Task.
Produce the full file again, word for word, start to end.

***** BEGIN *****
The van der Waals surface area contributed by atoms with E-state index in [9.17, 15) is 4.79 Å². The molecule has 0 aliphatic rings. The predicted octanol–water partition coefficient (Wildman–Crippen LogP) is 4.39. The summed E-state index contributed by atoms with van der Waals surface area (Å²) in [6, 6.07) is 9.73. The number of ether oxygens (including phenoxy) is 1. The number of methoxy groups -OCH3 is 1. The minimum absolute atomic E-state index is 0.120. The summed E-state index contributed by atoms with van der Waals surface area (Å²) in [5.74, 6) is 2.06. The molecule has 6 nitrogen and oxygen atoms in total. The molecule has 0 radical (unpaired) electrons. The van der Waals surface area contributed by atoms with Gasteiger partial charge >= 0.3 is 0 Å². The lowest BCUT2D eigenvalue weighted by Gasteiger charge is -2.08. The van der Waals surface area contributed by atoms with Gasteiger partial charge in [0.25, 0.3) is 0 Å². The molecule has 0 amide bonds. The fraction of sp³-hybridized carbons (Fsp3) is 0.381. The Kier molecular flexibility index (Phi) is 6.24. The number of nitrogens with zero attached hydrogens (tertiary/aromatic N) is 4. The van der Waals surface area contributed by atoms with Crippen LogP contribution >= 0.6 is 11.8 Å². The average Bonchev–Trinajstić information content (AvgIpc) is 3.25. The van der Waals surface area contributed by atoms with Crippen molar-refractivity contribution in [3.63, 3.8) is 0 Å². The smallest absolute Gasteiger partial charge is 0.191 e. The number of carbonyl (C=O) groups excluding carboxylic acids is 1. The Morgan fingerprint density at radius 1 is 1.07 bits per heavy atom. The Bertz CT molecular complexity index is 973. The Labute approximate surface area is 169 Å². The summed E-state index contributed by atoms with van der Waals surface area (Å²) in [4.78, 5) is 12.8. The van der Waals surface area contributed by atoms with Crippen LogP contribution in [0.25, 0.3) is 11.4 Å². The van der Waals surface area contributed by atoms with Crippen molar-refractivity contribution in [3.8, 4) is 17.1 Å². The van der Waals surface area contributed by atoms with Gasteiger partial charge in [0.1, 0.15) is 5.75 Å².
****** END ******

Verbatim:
The van der Waals surface area contributed by atoms with E-state index in [9.17, 15) is 4.79 Å². The molecule has 0 aliphatic rings. The predicted octanol–water partition coefficient (Wildman–Crippen LogP) is 4.39. The summed E-state index contributed by atoms with van der Waals surface area (Å²) in [6, 6.07) is 9.73. The number of ether oxygens (including phenoxy) is 1. The number of methoxy groups -OCH3 is 1. The minimum absolute atomic E-state index is 0.120. The summed E-state index contributed by atoms with van der Waals surface area (Å²) in [5.74, 6) is 2.06. The molecule has 6 nitrogen and oxygen atoms in total. The molecule has 0 radical (unpaired) electrons. The van der Waals surface area contributed by atoms with Gasteiger partial charge >= 0.3 is 0 Å². The lowest BCUT2D eigenvalue weighted by Gasteiger charge is -2.08. The van der Waals surface area contributed by atoms with Gasteiger partial charge in [0.25, 0.3) is 0 Å². The molecule has 0 amide bonds. The fraction of sp³-hybridized carbons (Fsp3) is 0.381. The Kier molecular flexibility index (Phi) is 6.24. The number of nitrogens with zero attached hydrogens (tertiary/aromatic N) is 4. The van der Waals surface area contributed by atoms with Crippen LogP contribution >= 0.6 is 11.8 Å². The average Bonchev–Trinajstić information content (AvgIpc) is 3.25. The van der Waals surface area contributed by atoms with Crippen molar-refractivity contribution in [3.63, 3.8) is 0 Å². The smallest absolute Gasteiger partial charge is 0.191 e. The number of carbonyl (C=O) groups excluding carboxylic acids is 1. The Morgan fingerprint density at radius 1 is 1.07 bits per heavy atom. The Bertz CT molecular complexity index is 973. The Labute approximate surface area is 169 Å². The summed E-state index contributed by atoms with van der Waals surface area (Å²) in [4.78, 5) is 12.8. The van der Waals surface area contributed by atoms with Crippen LogP contribution in [0.25, 0.3) is 11.4 Å². The van der Waals surface area contributed by atoms with Crippen molar-refractivity contribution in [3.8, 4) is 17.1 Å². The van der Waals surface area contributed by atoms with Gasteiger partial charge in [0.1, 0.15) is 5.75 Å².